Like always, when witnessing the performance of a living legend, the first thought is, what can be still said about a musician whose name is synonymous with jazz itself, and whose life is part of the most exciting segment of the genre's history? What has been left unsaid when critics have been writing of him for more than 50 years? Nothingor, at least, nothing essential. It's now possible to lay back, enjoy and share perceptionswhich seemed to be exactly what the Wayne Shorter Quartet was doing on the stage.
Experiencing the saxophonist with his quartet is like joining in a game that goes on for more than a decade, becoming part of the music as if it were created in the moment, in a playful and effortless togetherness.
As Shorter walked onstage, it was impossible not to recall that this is the man who was part of Bitches Brew and Weather Report, the man who wrote "Sanctuary" and "Nefertiti." With economy of gesture and mimic, Shorter stood in front of the audience, ready to open a new chamber of perception, where rhythm and sound emerged and returned to the harmonic canvas in a complex balance.
Titles were really not important because each track was being reinvented again as it poured out. The parts merge and separate, Danilo Perez's piano floating on the jocund vibrations of John Patitucci's bass marked by drummer Brian Blade's downbeats. With Shorter playing more soprano than tenor the quartet broke down into solo, duo and trio combinations until the leader's direct, vigorous tones united them again in that subtle harmony which makes the essence of all music.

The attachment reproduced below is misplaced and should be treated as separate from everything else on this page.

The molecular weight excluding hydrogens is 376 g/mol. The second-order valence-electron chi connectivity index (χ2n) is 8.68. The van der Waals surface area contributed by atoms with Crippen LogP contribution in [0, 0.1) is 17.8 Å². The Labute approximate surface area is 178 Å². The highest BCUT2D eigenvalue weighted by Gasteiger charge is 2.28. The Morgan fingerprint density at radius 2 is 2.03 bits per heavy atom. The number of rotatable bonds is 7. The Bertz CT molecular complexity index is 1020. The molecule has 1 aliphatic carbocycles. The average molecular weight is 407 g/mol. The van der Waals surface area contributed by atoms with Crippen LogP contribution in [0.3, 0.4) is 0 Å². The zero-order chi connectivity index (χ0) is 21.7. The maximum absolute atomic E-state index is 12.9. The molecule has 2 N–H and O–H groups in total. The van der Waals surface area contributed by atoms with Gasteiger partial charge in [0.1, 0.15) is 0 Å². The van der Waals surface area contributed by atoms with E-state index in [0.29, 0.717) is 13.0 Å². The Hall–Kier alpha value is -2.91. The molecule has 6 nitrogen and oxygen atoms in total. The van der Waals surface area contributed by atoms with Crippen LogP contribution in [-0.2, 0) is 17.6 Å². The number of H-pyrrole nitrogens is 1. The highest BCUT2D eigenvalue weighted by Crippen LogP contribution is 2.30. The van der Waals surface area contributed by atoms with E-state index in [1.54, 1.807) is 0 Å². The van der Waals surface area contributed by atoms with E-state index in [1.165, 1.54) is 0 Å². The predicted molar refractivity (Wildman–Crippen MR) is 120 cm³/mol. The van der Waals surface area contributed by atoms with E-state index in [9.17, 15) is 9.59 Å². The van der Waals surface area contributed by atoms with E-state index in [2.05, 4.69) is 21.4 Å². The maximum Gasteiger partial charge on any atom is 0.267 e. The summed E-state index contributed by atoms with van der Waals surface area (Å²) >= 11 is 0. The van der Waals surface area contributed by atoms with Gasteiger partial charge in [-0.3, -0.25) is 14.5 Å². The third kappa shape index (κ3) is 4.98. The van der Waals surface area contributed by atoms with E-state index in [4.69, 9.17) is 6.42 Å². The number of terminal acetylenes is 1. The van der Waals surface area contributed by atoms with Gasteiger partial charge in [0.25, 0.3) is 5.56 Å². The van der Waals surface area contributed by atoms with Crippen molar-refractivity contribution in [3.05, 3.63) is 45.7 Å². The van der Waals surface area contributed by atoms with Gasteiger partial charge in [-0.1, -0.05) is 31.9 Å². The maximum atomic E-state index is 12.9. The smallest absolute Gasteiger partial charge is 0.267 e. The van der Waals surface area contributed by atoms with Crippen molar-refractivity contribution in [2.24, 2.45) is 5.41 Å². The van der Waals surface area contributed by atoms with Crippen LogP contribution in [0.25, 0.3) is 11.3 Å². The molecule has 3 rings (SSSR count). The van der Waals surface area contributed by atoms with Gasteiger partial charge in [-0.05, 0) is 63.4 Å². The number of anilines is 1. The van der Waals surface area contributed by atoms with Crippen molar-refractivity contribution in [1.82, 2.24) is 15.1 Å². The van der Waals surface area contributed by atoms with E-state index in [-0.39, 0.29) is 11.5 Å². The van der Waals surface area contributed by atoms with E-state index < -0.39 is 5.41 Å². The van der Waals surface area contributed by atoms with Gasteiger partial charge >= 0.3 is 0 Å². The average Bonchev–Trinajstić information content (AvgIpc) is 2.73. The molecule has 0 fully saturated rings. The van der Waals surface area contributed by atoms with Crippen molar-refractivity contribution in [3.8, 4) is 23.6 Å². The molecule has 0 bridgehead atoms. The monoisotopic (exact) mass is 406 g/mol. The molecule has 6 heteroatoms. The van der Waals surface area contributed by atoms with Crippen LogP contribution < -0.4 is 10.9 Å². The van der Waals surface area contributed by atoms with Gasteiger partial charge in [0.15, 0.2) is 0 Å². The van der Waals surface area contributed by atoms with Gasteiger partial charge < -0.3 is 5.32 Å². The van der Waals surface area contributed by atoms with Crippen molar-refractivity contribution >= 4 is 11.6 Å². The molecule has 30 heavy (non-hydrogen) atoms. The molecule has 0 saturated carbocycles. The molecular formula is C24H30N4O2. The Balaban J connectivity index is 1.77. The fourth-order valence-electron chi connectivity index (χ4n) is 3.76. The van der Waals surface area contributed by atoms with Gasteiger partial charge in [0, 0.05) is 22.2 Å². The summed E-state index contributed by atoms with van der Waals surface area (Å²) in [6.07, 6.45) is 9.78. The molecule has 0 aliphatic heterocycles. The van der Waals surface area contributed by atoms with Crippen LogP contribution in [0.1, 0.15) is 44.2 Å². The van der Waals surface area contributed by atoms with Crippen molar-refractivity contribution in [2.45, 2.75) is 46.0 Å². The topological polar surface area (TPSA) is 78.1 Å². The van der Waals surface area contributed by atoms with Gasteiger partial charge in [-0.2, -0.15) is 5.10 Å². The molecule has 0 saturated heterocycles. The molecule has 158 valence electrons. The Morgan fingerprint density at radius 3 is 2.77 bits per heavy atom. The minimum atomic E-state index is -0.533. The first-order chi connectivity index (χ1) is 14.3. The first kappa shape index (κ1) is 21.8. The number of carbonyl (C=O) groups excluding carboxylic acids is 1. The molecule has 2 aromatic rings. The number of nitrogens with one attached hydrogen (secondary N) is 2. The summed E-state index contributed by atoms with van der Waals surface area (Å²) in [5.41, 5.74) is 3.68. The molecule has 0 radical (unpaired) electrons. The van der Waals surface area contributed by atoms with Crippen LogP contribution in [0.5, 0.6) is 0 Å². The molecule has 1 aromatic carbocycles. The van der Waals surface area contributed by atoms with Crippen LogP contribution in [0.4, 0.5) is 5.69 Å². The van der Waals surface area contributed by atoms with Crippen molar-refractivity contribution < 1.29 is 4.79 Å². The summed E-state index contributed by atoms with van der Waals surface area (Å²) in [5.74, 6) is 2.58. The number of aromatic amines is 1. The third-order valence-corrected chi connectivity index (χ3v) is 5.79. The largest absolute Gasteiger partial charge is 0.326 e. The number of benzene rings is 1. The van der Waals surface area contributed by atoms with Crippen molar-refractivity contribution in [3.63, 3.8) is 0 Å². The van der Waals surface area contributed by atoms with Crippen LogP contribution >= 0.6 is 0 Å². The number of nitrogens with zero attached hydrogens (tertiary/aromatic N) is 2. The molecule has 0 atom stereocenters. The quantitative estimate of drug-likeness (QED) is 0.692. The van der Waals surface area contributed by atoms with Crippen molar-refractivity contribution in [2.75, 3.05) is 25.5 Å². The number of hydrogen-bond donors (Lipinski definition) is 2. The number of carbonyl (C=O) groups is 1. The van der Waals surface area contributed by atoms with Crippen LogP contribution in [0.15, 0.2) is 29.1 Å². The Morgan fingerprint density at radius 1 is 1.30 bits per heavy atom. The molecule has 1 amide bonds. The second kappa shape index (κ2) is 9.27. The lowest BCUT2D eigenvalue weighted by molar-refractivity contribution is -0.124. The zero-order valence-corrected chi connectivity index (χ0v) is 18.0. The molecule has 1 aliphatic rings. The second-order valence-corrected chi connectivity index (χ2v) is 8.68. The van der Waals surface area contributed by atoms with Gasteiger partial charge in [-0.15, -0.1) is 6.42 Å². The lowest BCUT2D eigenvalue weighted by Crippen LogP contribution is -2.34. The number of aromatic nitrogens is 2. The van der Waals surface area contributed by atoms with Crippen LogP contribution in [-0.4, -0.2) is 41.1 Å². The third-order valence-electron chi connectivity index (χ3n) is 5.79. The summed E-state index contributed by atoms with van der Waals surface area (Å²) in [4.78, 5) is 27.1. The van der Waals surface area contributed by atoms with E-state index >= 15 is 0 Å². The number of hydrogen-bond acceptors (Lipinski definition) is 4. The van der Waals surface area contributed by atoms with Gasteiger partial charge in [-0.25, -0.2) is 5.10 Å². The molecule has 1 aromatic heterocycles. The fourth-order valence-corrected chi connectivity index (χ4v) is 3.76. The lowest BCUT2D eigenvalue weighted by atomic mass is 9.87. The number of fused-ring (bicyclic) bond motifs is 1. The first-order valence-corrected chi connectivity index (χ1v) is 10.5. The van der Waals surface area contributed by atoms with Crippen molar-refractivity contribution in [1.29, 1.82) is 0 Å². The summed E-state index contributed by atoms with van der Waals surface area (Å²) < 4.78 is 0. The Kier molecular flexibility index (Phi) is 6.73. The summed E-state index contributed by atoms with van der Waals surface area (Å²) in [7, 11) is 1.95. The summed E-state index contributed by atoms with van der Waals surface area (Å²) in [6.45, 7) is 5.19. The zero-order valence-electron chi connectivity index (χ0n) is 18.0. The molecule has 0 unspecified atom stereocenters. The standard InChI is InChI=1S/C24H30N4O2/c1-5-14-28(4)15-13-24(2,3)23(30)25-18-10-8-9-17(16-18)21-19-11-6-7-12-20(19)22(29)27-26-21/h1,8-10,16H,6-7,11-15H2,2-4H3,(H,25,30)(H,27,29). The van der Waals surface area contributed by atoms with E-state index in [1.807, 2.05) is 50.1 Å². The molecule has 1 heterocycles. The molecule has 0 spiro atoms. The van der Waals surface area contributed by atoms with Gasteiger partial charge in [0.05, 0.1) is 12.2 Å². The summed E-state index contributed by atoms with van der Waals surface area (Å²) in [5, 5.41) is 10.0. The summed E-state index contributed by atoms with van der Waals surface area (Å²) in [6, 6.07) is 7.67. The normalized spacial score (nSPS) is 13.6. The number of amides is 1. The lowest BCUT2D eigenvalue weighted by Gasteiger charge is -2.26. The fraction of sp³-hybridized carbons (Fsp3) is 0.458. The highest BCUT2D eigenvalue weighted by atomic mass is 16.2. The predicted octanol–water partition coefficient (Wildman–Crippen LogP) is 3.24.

The concert itself lasted one and a half hour, with just six pieces including encores, but Shorter's memorable music will remains in the memory for some time to come.
The second installment of the emerging British jazz featured this year, Troyka, brought a mixture of pop, electro and funk that, due to the combination of instrumentsguitarist Chris Montague, organist Kit Downes and drummer Joshua Blackmoregained an acutely contemporary quality of sound, employing electronic gadgets and games. The result was a dense amalgam with rough contours and sharp corners, out of which clear lines and straight tones surfaced at intervals. In "Born in the Eighties," a representative track from Troika (Harder Sound, 2009), the augmenting repetition, alternating with narrative segments, created a cyclical balance that united raw discontinuities with blue passages of tenderness, resulting in a nervous and assertive performance.
Singer Amina Alaoui first reached international audience through the "Imaginary Folklore" project Siwan (ECM, 2009), led by Norwegian pianist Jon Balke. True to the multi-cultural dimension of her musicjoining Arabic, Spanish, Portuguese and Jewish sourcesthe Moroccan singer brought a prestigious international group of musicians to her Enjoy Jazz performance, players who enhanced the West Mediterranean atmosphere of the evening by giving it a Brazilian extra touch.
From left: Sofiane Negra, Amina Alaoui
A singer of tender and finely nuanced texture, Alaoui's voice became a presence that filled the room like a summer breeze in the Andalusian hills, like a clear spring flowing past the rocks. The evening was a quiet exploration of a musical space that spreads from Arabic folklore to the Spanish Flamenco and the Portuguese Fado, celebrated in the nostalgic chant of old ballads and lively Moroccan rhythms.
All Photos: Richard Wayne